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“Little Big Soldier,” Jackie Chan’s other newest movie.

“Little Big Soldier,” Jackie Chan’s other newest movie. (photo)

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Reviewed at the 2010 New York Asian Film Festival.

You’d have to be ghoulish to want to see Jackie Chan, who’s now (a plenty spry) 56 years old, still trying anything like the hanging-off-helicopters, 100-foot-jump-without-a-net stunts that made him an unparalleled action star. But that raises a philosophical question: what’s a Chan movie without jaw-dropping Chan-style action sequences?

Of late, it’s been the “The Spy Next Door” and a handful of other studio films that have a whiff of mugging desperation, as if no one involved really believes audiences would want to see Chan in a role that doesn’t involve him dangling from the side of a speeding city bus. In between, there’ve been scattered Asian features that scarcely seen the light of a movie projector Stateside, if at all.

Chan’s achieved some recent multiplex redemption instructing Jaden Smith in the ways of kung fu and honorable living in “The Karate Kid,” but it’s his other new film, the China/Hong Kong coproduction “Little Big Soldier,” that showcases he’s absolutely capable of carrying a movie on the strength of his beaming, unpretentious charisma. (And, okay, occasional and more restrained feats of acrobatics.) Chan’s never going to be the most nuanced of actors, but he can be a immensely engaging leading man, capitalizing on that almost silent comedy-inspired charm he’s made his own.

06222010_littlebigsoldier2.jpgFor now, here in the U.S., you’ll only be able to find “Little Big Soldier” on the festival circuit. Specifically: at the New York Asian Film Festival, an annual celebration of East Asia’s finest genre films, blockbusters, indies, oddities and none of your more typical type of exported cinema, which programmer Grady Hendrix catchily sums up as “the occasional boring art film about lonely Chinese people eating mud and being exploited by the State.”

And “Little Big Soldier,” written by Chan and directed by Ding Sheng, certainly doesn’t aim to be an art film. It’s a poke in the ribs of ultraserious Chinese historical battle epics like “Red Cliff” and “The Warlords,” in which giant armies try to kill each other in meticulously choreographed, CGI-enhanced ways. Set in Warring States-era China, “Little Big Soldier” stars Chan as a Liang conscript who survives a giant battle (over by the start of the film) by playing dead.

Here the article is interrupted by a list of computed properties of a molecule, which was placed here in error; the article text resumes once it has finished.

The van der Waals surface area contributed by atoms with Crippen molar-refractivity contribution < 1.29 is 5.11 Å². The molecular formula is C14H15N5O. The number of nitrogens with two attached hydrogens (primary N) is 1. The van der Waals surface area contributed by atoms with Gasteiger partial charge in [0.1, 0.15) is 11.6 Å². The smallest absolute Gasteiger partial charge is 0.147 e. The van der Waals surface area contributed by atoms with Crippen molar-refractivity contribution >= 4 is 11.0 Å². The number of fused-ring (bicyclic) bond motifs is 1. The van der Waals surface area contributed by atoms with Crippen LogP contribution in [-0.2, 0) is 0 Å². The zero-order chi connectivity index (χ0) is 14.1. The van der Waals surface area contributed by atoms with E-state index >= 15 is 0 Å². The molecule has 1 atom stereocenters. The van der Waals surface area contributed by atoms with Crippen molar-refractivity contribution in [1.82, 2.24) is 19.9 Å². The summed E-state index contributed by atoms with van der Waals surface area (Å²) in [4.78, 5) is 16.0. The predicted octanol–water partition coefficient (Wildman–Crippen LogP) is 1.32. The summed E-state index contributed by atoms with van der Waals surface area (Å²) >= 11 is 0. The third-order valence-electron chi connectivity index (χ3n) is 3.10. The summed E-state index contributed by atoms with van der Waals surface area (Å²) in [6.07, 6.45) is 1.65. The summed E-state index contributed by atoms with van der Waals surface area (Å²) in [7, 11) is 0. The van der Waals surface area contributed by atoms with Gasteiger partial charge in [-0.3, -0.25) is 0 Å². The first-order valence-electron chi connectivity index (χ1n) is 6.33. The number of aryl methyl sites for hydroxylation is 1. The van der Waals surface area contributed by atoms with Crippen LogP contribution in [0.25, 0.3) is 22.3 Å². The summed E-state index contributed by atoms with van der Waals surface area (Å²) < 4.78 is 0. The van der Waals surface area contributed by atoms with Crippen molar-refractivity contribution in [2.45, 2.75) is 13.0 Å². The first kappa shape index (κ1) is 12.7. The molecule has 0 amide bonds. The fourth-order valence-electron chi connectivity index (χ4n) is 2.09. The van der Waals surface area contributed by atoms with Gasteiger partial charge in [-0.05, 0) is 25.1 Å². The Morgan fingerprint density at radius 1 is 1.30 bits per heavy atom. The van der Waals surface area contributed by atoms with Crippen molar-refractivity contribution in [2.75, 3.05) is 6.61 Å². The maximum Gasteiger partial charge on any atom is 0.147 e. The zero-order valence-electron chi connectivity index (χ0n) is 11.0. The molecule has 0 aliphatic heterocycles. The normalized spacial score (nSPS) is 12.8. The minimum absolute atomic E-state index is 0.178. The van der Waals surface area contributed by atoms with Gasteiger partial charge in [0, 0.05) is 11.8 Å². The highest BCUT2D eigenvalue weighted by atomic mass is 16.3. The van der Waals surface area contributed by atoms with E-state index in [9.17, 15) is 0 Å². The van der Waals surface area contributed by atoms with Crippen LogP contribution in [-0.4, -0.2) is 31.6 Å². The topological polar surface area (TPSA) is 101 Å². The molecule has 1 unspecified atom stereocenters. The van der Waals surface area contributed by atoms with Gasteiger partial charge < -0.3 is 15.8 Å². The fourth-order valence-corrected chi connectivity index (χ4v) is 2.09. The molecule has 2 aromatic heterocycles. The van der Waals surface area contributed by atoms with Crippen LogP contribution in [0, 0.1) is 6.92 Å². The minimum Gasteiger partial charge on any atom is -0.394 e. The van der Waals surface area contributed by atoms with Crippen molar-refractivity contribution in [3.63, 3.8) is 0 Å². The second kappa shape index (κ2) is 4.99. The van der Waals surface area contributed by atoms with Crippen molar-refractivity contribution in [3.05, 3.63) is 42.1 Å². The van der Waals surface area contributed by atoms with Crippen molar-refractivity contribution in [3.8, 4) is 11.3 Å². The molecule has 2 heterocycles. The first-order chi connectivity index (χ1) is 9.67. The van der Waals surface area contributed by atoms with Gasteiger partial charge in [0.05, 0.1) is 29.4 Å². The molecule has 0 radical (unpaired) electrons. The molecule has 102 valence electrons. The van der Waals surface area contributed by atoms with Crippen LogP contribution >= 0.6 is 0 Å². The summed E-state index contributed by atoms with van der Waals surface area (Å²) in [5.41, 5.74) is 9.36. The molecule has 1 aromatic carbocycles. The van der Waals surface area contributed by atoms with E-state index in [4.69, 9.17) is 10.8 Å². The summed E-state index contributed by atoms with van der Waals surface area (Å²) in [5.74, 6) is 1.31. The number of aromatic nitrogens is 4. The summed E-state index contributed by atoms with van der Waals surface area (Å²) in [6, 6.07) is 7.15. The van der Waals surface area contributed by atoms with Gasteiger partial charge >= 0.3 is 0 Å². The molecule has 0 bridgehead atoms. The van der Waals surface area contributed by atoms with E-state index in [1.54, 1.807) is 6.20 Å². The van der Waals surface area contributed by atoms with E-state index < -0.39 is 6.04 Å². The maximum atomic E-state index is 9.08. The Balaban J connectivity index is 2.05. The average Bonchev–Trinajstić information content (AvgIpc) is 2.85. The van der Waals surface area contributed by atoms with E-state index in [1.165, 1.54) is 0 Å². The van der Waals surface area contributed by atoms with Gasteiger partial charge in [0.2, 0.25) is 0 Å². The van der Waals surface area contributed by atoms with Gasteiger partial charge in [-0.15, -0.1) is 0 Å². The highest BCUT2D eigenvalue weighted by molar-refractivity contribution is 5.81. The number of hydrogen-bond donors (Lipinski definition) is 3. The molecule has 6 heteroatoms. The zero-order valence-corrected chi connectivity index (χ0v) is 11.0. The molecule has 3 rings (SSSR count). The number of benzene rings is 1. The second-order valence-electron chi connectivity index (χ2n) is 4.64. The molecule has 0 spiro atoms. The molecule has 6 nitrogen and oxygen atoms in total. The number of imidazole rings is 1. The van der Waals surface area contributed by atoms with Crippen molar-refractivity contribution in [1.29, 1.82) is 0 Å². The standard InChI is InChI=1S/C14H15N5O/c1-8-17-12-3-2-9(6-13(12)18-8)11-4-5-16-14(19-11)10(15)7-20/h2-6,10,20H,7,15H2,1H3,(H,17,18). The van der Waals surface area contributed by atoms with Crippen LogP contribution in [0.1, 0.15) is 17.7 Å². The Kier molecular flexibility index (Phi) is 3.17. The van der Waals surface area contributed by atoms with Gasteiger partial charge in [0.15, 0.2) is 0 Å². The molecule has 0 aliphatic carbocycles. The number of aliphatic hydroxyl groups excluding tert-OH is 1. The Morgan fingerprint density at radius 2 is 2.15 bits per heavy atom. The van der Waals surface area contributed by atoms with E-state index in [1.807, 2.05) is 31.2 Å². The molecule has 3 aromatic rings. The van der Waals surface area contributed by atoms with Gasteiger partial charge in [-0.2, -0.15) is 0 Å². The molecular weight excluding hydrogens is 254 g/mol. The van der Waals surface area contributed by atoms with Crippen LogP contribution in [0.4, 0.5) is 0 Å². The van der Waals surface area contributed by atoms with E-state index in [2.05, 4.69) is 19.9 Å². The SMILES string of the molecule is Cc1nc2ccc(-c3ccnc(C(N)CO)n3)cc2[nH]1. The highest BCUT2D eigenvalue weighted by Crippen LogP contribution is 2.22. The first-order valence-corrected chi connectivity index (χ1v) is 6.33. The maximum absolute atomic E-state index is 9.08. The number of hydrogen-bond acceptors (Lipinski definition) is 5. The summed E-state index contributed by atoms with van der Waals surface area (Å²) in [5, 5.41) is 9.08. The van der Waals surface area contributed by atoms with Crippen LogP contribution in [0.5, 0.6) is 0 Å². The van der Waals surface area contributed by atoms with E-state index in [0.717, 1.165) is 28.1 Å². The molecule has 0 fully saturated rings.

Picking himself up and scavenging amongst the corpses, he comes across one other survivor — the general of the opposing Wei forces (Wang Lee-Hom), a prize prisoner for a low-level soldier. If he can manage to get his captive back home to Liang with him, Chan’s former farmer (who remains nameless) will be given a reward of land and, more importantly, exemption from service.

06222010_littlebigsoldier3.jpgWhile battles are being fought (sometimes literally) in the background, the little soldier and the big one embark on a road trip/buddy comedy with a kingdom hanging in the balance, dealing with hostile locals, angry fauna and your standard fey/sadistic conniving prince (Yoo Sung-jun). Wang’s general is disdainful and obsessed with an honorable death, while Chan’s soldier is happy to throw dignity away for survival: “As long as you’re alive, it’s marvelous,” he insists, even as they trudge through a land decimated by decades of war.

Do the two come to respect each other and reach an understanding? Sure. Does it get a little sentimental? You betcha. Is there a “Hero”-like salute toward the end to the necessity of the violent unification of the Chinese state? Yes, and it’s totally weird! But Chan’s truly enjoyable throughout, whether jabbing the general’s leg wound in order to win a fight, or carrying a gag about his skill at rock throwing to a giddy conclusion, or coming to the rescue on the back of a buffalo.

His character’s wistful, unassuming dream of owning his own farm, visualized by his joyously walking through a field of canola flowers, is slyly devastating, as is the film’s insistence that it’s a privilege to be “a little man.” That seems like condescension, given it’s those little men that end up strewn, forgotten, across the battlefields, but “Little Big Soldier” is less tolerant of the “big men,” who seem so eager to die, and whose conflicts and power struggles are sketched out as meaningless even to them. In that context, playing dead and running off to live another day seems like a pretty solid idea.

“Little Big Soldier” does not yet have US distribution. It screens July 1st and 3rd at the Walter Reade Theater in NY.

[Photos: “Little Big Soldier,” Bona Entertainment, 2010]

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